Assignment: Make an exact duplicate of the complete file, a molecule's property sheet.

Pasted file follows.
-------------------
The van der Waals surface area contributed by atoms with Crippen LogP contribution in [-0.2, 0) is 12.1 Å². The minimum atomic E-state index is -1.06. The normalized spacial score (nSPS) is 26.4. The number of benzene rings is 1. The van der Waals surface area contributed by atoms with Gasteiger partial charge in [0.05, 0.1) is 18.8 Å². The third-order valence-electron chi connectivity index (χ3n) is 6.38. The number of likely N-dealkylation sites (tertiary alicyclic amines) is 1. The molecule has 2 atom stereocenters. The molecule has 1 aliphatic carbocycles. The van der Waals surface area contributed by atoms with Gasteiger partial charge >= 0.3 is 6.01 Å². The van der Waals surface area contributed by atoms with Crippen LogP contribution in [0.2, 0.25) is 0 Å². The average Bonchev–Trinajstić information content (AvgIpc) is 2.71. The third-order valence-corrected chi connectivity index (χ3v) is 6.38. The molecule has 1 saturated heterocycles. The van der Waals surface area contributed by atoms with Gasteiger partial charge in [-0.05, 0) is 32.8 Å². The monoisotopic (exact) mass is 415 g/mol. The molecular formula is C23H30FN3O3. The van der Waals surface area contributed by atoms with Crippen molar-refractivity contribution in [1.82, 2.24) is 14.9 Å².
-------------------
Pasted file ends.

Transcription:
The van der Waals surface area contributed by atoms with Crippen LogP contribution in [-0.2, 0) is 12.1 Å². The minimum atomic E-state index is -1.06. The normalized spacial score (nSPS) is 26.4. The number of benzene rings is 1. The van der Waals surface area contributed by atoms with Gasteiger partial charge in [0.05, 0.1) is 18.8 Å². The third-order valence-electron chi connectivity index (χ3n) is 6.38. The number of likely N-dealkylation sites (tertiary alicyclic amines) is 1. The molecule has 2 atom stereocenters. The molecule has 1 aliphatic carbocycles. The van der Waals surface area contributed by atoms with Gasteiger partial charge >= 0.3 is 6.01 Å². The van der Waals surface area contributed by atoms with Crippen LogP contribution in [0.2, 0.25) is 0 Å². The average Bonchev–Trinajstić information content (AvgIpc) is 2.71. The third-order valence-corrected chi connectivity index (χ3v) is 6.38. The molecule has 1 saturated heterocycles. The van der Waals surface area contributed by atoms with Gasteiger partial charge in [-0.05, 0) is 32.8 Å². The monoisotopic (exact) mass is 415 g/mol. The molecular formula is C23H30FN3O3. The van der Waals surface area contributed by atoms with Crippen molar-refractivity contribution in [1.82, 2.24) is 14.9 Å².